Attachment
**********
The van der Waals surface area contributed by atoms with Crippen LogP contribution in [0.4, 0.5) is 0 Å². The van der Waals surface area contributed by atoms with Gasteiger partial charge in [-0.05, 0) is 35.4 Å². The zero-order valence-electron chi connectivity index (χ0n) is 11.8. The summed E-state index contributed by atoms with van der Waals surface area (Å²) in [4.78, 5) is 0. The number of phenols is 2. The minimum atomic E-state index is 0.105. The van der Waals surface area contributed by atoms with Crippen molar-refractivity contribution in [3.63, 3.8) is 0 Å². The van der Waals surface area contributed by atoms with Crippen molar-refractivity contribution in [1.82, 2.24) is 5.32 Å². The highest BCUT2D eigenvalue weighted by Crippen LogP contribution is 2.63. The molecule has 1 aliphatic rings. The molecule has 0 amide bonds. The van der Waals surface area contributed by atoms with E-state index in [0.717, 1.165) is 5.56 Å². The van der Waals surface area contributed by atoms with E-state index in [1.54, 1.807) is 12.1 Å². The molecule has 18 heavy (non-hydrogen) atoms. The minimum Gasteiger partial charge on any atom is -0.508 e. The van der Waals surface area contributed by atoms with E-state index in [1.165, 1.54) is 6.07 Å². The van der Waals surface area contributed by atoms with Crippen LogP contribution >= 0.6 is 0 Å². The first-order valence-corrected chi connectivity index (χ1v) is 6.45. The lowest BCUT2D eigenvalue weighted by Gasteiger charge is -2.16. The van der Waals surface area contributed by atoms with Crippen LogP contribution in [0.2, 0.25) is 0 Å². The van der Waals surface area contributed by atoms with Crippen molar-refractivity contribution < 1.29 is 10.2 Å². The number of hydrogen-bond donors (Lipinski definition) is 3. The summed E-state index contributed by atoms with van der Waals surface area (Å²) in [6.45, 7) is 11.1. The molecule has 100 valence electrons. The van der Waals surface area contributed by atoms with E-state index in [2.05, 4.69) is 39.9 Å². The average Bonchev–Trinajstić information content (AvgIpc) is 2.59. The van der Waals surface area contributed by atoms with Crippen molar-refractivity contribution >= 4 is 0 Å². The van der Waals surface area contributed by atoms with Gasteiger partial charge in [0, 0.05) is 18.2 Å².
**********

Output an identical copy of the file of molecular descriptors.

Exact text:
The van der Waals surface area contributed by atoms with Crippen LogP contribution in [0.4, 0.5) is 0 Å². The van der Waals surface area contributed by atoms with Gasteiger partial charge in [-0.05, 0) is 35.4 Å². The zero-order valence-electron chi connectivity index (χ0n) is 11.8. The summed E-state index contributed by atoms with van der Waals surface area (Å²) in [4.78, 5) is 0. The number of phenols is 2. The minimum atomic E-state index is 0.105. The van der Waals surface area contributed by atoms with Crippen molar-refractivity contribution in [3.63, 3.8) is 0 Å². The van der Waals surface area contributed by atoms with Crippen molar-refractivity contribution in [1.82, 2.24) is 5.32 Å². The highest BCUT2D eigenvalue weighted by Crippen LogP contribution is 2.63. The molecule has 1 aliphatic rings. The molecule has 0 amide bonds. The van der Waals surface area contributed by atoms with E-state index in [0.717, 1.165) is 5.56 Å². The van der Waals surface area contributed by atoms with E-state index in [1.54, 1.807) is 12.1 Å². The molecule has 18 heavy (non-hydrogen) atoms. The minimum Gasteiger partial charge on any atom is -0.508 e. The van der Waals surface area contributed by atoms with E-state index in [1.165, 1.54) is 6.07 Å². The van der Waals surface area contributed by atoms with Crippen LogP contribution >= 0.6 is 0 Å². The first-order valence-corrected chi connectivity index (χ1v) is 6.45. The lowest BCUT2D eigenvalue weighted by Gasteiger charge is -2.16. The van der Waals surface area contributed by atoms with Crippen LogP contribution in [0.2, 0.25) is 0 Å². The van der Waals surface area contributed by atoms with Crippen molar-refractivity contribution < 1.29 is 10.2 Å². The number of hydrogen-bond donors (Lipinski definition) is 3. The summed E-state index contributed by atoms with van der Waals surface area (Å²) in [6.45, 7) is 11.1. The molecule has 100 valence electrons. The van der Waals surface area contributed by atoms with E-state index in [2.05, 4.69) is 39.9 Å². The average Bonchev–Trinajstić information content (AvgIpc) is 2.59. The van der Waals surface area contributed by atoms with Crippen molar-refractivity contribution >= 4 is 0 Å². The van der Waals surface area contributed by atoms with Gasteiger partial charge in [0, 0.05) is 18.2 Å².